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Con-badge advice


I've started making some badges and would like some advice.

1. I am using regular printer paper. Will it be strong enough once laminated or should I put some sort of stronger backing first?
2. I use colored pencils, would this affect the laminating process at all? (due to them being waxy).
3. Can I make the hole for the clip just in the laminate, or should it go through the paper as well?
Any other advice would be appriciated.

Also I would like a critique of the finished badges.

If this is in the wrong place please move it mods.

Badge one - digital colored http://www.furaffinity.net/view/7601024
Traditionally colored. http://www.furaffinity.net/view/7645743/
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I can unfortunately only help with drawing advice, as I've never made a con-badge before and don't know how strong they need to be. D:

The first thing I notice is choppy / grainy line-art and it instantly takes away from the entire drawing already.
I don't know which program you work in, but if you're using traditional lines, to colour digitally it's often better to re-ink the lines digitally.
That way they lines smooth and will allow you to work in layers.

Secondly: I hate to sound awful, but the colours don't really work. They're all over-saturated and clash with each other.
I understand having to stick to certain colour-schemes when it comes to drawing characters, but you can still build a harmonious palette around pre-set colours.
I can highly recommend http://colourlovers.com for this part of the process.

Then there's also anatomy that I think may need some work? :S
I'm not an expert on anthro and furry-anatomy, but for instance the hands don't look like there are bones to support the pose they're in and the way the arm is bend around her bosom also seems quite unnatural.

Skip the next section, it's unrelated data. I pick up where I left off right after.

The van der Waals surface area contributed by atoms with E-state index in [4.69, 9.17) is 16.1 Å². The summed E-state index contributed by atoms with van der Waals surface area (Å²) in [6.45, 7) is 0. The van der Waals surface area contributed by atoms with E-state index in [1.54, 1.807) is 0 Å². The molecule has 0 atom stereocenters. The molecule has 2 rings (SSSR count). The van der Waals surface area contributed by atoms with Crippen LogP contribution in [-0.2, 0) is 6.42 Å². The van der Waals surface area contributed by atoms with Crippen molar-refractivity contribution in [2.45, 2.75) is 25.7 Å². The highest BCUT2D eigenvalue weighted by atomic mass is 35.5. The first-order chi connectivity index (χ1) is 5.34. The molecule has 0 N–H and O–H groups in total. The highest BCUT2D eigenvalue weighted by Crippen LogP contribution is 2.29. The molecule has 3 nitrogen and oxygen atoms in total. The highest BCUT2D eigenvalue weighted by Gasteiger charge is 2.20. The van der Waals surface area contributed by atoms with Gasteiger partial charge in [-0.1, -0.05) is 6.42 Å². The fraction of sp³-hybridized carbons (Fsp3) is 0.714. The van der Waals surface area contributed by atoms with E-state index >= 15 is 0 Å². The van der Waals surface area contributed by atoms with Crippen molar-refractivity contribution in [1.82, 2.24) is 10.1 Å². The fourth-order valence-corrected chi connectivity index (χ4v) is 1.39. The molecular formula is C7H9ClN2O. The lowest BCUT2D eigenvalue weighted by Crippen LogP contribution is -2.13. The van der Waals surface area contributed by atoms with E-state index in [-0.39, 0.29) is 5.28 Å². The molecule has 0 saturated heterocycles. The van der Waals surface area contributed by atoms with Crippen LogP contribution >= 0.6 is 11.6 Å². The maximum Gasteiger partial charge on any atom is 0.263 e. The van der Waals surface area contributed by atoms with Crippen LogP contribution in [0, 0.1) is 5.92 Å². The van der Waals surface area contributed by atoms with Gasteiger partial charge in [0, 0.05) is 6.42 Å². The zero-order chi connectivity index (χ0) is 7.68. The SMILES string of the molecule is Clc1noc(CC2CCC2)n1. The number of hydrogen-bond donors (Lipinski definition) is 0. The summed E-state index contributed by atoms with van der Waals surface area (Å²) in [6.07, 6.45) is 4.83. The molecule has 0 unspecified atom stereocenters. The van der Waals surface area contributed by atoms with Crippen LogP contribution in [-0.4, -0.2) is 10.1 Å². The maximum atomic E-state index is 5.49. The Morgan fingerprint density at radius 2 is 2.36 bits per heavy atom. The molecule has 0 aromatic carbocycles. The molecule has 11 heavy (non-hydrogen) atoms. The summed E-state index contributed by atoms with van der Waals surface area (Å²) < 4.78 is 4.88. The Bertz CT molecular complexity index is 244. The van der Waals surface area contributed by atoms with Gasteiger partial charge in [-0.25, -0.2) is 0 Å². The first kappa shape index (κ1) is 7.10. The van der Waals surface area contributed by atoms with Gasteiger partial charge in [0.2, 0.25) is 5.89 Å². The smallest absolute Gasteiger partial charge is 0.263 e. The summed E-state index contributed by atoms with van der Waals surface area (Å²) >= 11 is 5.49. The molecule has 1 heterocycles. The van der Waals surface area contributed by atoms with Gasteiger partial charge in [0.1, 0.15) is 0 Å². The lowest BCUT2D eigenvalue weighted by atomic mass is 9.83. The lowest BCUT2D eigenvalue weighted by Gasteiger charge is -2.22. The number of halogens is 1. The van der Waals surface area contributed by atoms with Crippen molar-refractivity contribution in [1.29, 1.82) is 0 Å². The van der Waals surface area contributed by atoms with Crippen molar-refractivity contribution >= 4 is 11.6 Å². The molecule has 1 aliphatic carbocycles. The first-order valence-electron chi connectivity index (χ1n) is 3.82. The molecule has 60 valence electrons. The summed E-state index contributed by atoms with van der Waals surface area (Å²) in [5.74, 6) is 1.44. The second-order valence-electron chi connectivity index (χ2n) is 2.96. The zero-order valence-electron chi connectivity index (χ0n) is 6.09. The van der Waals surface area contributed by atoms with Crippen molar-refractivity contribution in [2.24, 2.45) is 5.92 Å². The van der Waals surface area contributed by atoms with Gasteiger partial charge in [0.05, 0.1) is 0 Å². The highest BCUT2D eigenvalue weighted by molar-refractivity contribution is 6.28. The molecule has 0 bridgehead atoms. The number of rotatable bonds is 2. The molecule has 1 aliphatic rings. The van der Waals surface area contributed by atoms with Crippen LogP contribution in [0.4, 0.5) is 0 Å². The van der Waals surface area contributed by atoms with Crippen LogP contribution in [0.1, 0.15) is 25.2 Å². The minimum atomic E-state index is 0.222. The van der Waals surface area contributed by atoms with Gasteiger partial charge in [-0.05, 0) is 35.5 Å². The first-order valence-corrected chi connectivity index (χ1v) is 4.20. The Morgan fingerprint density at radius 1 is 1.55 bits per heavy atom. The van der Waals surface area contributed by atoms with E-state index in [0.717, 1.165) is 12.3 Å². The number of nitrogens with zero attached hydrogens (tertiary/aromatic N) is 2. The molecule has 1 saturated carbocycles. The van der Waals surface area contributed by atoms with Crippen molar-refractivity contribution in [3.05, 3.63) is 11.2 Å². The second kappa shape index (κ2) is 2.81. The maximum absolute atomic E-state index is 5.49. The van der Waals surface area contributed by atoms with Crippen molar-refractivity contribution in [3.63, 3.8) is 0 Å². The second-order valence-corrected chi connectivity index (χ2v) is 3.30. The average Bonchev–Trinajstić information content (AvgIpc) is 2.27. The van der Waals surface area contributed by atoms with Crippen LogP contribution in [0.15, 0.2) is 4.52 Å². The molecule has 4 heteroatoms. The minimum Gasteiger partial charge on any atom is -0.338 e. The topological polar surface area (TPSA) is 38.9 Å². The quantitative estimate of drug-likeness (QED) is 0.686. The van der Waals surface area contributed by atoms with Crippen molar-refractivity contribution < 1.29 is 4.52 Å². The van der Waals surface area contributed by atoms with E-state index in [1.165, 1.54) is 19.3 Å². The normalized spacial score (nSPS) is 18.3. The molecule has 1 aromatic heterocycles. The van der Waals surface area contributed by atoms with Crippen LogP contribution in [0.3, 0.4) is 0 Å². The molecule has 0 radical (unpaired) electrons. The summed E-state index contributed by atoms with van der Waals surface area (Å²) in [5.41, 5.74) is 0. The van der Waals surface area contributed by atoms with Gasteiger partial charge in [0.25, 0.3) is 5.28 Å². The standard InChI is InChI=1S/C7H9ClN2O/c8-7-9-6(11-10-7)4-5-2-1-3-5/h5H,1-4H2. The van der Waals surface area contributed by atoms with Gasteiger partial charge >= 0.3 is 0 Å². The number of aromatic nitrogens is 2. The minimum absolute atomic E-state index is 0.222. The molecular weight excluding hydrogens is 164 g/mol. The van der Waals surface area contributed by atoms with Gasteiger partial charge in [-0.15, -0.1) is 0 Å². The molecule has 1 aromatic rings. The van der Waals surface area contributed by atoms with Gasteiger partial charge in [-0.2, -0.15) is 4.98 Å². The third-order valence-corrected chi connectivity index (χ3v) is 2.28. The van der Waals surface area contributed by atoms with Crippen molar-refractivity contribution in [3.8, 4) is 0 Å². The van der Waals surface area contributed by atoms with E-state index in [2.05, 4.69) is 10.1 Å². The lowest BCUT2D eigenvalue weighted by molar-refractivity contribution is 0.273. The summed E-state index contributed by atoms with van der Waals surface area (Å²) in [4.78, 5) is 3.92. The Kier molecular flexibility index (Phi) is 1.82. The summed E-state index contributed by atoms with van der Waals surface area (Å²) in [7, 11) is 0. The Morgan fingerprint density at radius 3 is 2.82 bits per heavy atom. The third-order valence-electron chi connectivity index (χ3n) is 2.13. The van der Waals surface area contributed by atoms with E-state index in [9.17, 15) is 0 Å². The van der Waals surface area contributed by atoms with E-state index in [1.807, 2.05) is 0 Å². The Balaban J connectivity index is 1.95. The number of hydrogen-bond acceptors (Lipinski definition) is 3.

All in all, it's not a type of drawing I would pay for just yet, but instead I'd like to encourage you to keep practicing. ^^;
And my apologies if any of this sounds harsh as it is not my intention to sound as such.


I did re-ink the lines, I just kinda failed. I only have a mouse and I'm not good at digital art. The program was gimp (which I'm begining to really dislike).

Ouch, working with a mouse is definitely not easy so props to you for doing digital art then!
however, for con-badges it might be the best idea to work traditionally then and show scanned, traditional examples. C:

The colors fail yes. They do however, look better in the traditionaly colored version. (in which I used different colors). Thanks for the link.

No problem, it's a great resource and I share it wherever I can.
Hope it'll be helpful!

Anatomy is something I have a hard time with still. Also I kinda messed certain parts up when I was inking it. ^^; The hand was actually worse, but I did a fail job of fixing it digitally.

Inking definitely isn't easy, but if you take your time it should be fine. If you feel like you might mess up: make copies of the initial sketch. That way you can practice your inking until you're fluent with it. c:

Nah, you where not harsh at all. I can take a harsh critique, I won't know what needs improving if everyone completely sugar-coats things.

Anyway thanks :3

My pleasure!


The Real Wheels of Steel
I did re-ink the lines, I just kinda failed. I only have a mouse and I'm not good at digital art. The program was gimp (which I'm begining to really dislike).

Try Inkscape (free). With it you work with vector lines rather than pixels. Instead of tracing over the lines directly like you're probably doing in gimp:

--establish a separate layer for the lines first so you can strip out the pencils afterward)

--use the straight-line tool. connect two points along any curved line
---(preferably at the extreme ends of single curves--if a line has more than one bend, use one segment for each bend),
----(Edit: The tool referenced above is the "Bezier (Pen) tool"--shortcut key b or shift-F6)

--switch to the point-edit tool, grab the line and drag it till it matches the underlying line
----(Edit: The tool referenced above is the "Node tool"--shortcut key: n or F2)

--repeat till all lines have been "replaced" with vector lines. Adjust their endpoints so that enclosed areas are actually enclosed.

The upshot of all this is that inking this way can be done with a mouse without killing yourself, since you're not attempting to draw the lines, but setting endpoints and dragging.

--Hide the layer with the pencils and use "Export Bitmap" to save out a .PNG file that you can then color in gimp

this pic was inked this way (I used something other than gimp to color it, but same principle applies)

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If you're going for a conbadge, most are heavily saturated in color. You might as well bear down on the colored pencils you're using and make sure it looks solid, otherwise it comes across as hastily done.

I can provide anatomy crits if you want them-- I think those may help you more than anything right now.